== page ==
Thyme for Tea

Tea Parties: April: A Spring-Thyme Tea


The theme of this month's party is springtime (and thyme!). Thyme has been a favorite herb since the days of the ancient Greeks, who planted it near their bee-hives so that the bees wouldn't have far to fly. Thyme blossoms yield a fragrant, flavored honey. The honey was thought to have some of the same medicinal qualities as the plant itself, which is one of the best herbal antiseptics available. It was used externally to make a lotion for infected wounds, gargled for sore throat and cough, and drunk as a tea to treat respiratory and digestive infections. During the First World War, thyme was burned in the field hospitals to reduce air-borne infections.

In the Middle Ages, thyme was thought to symbolize courage and enduring love. It was also used as an oracle to foretell death, and many stories were told of the sweet fragrance of thyme lingering after a violent death. This gave rise to the belief that if you brought a sprig of thyme into your house, one of the members of your family would die.

A more cheerful use for thyme: brew a few sprigs with marigold, hollyhock, and hazel to make a tea that will enable you to see fairies on May Eve (the 30th of April).


Now that spring is finally here, welcome your guests with pots of petunias and pansies on your doorstep and a colorful spring-time wreath on your door.

Indoors, create a cheerful tea table with a favorite pastel cloth and napkins and plenty of spring flowers, arranged in baskets. In each bouquet-in-a-basket, include a few sprigs of thyme, rosemary, and sage. For your punch bowl (see below), make a flower-filled ice ring. Fill a bundt pan half partially with water and freeze. Arrange a few pansies, johnny-jump-ups, carnations, rose geranium leaves, orange slices and bits of fern on top of the ice and add water until just covered. Freeze again. Add another layer if you wish, and freeze again. And here are three different ideas for tea-party favors:

  • Give each guest a take-home spring bonnet! At the craft mall, locate some miniature straw hats (these are 3-5" in diameter). Using your hot-glue gun, glue on pretty real or artificial blossoms. Tuck in a bit of rosemary and finish off with a loop of ribbon.
  • Give a green-and-growing favor. Purchase 3" pots of herbs. Set each in the middle of a lacy paper doily, and fold and pleat to form a lacy ruff around the plant. Secure with a rubber band and decorate with a pretty ribbon.
  • Give a seed-package favor. Purchase one packet of herb seeds—basil, dill, thyme, coriander, and chives are good possibilities—and a small terra cotta pot for each guest. Put potting soil (enough to fill the pot) into a small plastic baggie and tuck it into the pot. Tape the seed packet around the pot and add a ribbon and a sprig of rosemary.



Rosemary Cookies

  • ½ cup butter or margarine
  • ½ cup oil
  • ½ cup sugar
  • ½ cup confectioner's sugar
  • 1 egg
  • ½ tsp vanilla
  • ½ tsp baking soda
  • ½ tsp cream of tartar
  • 2 cups flour
  • 1 tblsp chopped fresh rosemary or 1 tsp dried

Preheat oven to 375°. Combine all ingredients except rosemary and mix thoroughly. (If dough seems too sticky, add more flour, a tablespoon at a time). Add rosemary and mix in gently. Form into small balls and place on ungreased cookie sheet. Flatten with the bottom of a glass dipped in sugar. Bake for 6 minutes. Turn pan and bake 2-4 minutes longer, until cookies are just golden brown and firm. Makes 3-4 dozen.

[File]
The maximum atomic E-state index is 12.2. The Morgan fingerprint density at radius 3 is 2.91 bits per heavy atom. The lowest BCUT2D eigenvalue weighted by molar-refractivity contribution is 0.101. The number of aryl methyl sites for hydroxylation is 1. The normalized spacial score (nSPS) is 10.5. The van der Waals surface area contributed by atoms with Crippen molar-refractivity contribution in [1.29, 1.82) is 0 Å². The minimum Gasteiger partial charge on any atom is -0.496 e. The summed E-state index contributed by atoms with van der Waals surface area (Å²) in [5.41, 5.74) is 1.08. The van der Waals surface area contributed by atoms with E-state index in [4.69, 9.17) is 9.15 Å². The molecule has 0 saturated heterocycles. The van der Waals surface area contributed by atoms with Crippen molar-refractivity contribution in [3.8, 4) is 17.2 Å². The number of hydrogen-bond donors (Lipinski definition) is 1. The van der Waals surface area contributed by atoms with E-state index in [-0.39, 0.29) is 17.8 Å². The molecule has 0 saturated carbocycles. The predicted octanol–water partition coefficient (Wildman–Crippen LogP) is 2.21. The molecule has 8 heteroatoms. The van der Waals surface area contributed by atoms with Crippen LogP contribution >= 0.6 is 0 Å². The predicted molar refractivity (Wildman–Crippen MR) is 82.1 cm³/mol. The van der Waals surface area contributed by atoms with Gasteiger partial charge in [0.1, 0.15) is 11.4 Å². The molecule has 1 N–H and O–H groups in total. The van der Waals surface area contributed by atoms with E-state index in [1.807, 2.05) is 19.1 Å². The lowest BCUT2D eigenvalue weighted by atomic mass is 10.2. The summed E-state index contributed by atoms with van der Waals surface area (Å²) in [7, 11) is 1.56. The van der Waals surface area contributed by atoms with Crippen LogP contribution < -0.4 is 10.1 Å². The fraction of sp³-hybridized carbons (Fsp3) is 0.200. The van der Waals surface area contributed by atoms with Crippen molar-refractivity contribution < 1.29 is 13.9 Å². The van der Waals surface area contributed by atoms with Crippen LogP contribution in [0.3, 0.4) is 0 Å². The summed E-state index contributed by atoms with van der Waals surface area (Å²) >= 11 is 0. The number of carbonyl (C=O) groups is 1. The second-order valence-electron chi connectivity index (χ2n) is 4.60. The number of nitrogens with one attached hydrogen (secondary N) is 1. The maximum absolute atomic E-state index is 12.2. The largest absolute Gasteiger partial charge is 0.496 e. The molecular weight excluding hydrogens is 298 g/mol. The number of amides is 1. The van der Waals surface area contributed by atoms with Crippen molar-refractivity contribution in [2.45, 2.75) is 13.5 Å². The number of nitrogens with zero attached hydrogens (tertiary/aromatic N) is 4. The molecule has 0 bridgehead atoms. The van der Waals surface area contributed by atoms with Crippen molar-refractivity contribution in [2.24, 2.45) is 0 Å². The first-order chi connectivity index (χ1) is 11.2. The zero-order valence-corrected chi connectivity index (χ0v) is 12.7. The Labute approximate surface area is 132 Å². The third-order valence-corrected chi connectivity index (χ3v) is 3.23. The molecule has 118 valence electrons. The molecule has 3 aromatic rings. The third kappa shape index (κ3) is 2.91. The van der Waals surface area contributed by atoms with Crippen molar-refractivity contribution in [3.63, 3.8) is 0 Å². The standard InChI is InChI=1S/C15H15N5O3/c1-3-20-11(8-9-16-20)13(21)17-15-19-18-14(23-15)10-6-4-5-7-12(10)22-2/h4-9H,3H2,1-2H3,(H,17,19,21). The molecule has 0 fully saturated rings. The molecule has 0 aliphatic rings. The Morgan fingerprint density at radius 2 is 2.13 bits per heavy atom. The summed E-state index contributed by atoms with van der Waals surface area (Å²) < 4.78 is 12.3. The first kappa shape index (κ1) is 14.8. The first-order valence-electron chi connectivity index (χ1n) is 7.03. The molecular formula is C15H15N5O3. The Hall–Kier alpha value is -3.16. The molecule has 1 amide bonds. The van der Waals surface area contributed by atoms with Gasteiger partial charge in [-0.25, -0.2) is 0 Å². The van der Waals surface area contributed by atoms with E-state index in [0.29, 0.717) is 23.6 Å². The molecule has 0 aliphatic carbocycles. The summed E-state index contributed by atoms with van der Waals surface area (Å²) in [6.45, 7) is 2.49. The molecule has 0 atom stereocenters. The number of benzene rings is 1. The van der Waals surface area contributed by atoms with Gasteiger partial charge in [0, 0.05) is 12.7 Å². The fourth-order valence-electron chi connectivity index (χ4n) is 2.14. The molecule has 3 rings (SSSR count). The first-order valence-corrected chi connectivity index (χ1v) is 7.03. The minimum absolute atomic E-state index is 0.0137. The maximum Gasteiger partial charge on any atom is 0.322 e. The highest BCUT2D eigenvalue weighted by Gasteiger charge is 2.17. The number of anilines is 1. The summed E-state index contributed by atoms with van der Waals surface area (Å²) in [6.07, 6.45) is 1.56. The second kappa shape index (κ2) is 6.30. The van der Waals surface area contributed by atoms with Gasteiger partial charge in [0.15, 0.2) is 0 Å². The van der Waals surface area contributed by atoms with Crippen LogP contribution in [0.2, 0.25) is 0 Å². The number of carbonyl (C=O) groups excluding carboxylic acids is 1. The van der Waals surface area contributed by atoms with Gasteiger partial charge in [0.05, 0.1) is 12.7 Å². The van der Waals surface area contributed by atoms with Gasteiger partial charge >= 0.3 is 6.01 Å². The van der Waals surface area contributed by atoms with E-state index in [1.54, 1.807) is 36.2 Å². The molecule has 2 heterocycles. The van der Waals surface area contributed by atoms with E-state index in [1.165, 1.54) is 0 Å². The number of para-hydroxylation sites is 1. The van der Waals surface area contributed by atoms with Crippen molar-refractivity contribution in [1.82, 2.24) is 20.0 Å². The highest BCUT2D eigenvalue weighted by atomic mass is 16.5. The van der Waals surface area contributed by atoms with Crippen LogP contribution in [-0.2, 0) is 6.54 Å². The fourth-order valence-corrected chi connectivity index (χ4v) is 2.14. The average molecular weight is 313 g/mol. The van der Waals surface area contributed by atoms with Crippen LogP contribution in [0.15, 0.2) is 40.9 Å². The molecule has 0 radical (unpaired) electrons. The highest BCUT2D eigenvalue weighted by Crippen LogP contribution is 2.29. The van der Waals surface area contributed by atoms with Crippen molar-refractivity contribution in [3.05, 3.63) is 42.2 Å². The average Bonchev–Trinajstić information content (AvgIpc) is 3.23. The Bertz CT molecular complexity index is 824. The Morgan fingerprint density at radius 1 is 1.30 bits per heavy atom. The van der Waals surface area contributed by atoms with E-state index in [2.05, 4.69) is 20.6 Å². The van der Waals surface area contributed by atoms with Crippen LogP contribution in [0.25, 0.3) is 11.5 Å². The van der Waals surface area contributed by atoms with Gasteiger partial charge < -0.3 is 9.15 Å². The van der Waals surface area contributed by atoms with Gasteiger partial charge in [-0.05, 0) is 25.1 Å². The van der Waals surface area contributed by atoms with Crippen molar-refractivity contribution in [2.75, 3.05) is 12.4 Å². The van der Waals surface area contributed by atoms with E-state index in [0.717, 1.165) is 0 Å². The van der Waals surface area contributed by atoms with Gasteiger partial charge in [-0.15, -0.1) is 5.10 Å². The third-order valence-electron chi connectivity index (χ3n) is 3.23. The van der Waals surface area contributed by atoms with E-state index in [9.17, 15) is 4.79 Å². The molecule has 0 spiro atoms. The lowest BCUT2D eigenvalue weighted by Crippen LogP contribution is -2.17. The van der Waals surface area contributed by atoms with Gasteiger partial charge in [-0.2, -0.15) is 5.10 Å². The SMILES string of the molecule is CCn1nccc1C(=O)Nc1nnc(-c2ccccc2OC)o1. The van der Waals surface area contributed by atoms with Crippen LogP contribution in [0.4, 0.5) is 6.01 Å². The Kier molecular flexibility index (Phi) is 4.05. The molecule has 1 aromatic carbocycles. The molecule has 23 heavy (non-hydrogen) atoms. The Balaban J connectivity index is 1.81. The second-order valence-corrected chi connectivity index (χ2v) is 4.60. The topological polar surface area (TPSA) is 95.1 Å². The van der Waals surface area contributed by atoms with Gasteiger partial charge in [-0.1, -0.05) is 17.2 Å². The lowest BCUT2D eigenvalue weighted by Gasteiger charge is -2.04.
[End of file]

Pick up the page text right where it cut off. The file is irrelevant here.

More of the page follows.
Rose Geranium Pound Cake

  • 1½ cup sugar
  • 2 sticks (1 cup) unsalted butter, room temperature
  • 6 large egg yolks
  • 3½ cups cake flour
  • 1 cup milk
  • 2 tsp. baking powder
  • 1 tsp. vanilla extract
  • 2 tablespoons finely chopped rose geranium leaves

Pre-heat oven to 350°. Butter and lightly flour a 13x9x2" baking pan. In a mixer, cream butter and sugar until light and fluffy. Beat in egg yolks one at a time. On low speed, add cake flour alternately with milk. Beat in baking powder and vanilla. Beat in rose geranium leaves. Pour into prepared pan and bake for 50 minutes at 350 degrees, until cake tester inserted in center comes out clean. Cool in pan for 15 minutes, then turn out on to a platter and cool completely.

Rose-Petal Ice

  • 4 cups milk
  • 2 cup sugar
  • 2 cup unsprayed (organic) rose petals
  • 1 cup whole skinless almonds
  • 5-6 drops natural red food coloring

In a large, heavy sauce pan, heat milk, sugar and rose petals (reserving a few for garnish) over moderate heat until almost boiling. Purée mixture with almonds in a blender. Add natural food coloring and strain. Chill thoroughly and process in an ice cream maker. Serve in chilled glasses with a few fresh petals to garnish. Makes 12 three-ounce servings.

Pineapple-Mint Punch

  • 25 sprigs of fresh mint, washed
  • 1½ cups sugar
  • 48-ounce can of pineapple juice
  • 6-ounce can of frozen lemonade concentrate
  • 6-ounce can of frozen orange juice concentrate

In a saucepan, cover mint with water, bring to a boil, and remove from heat to steep about 20 minutes. Strain leaves. To liquid, add sugar and stir to dissolve. Pour this mint syrup into a punch bowl. Add pineapple juice, frozen lemonade concentrate, and frozen orange juice concentrate. Add 1 to ½ quarts water. Add flower-decorated ice ring to bowl and serve. Makes about 1 gallon.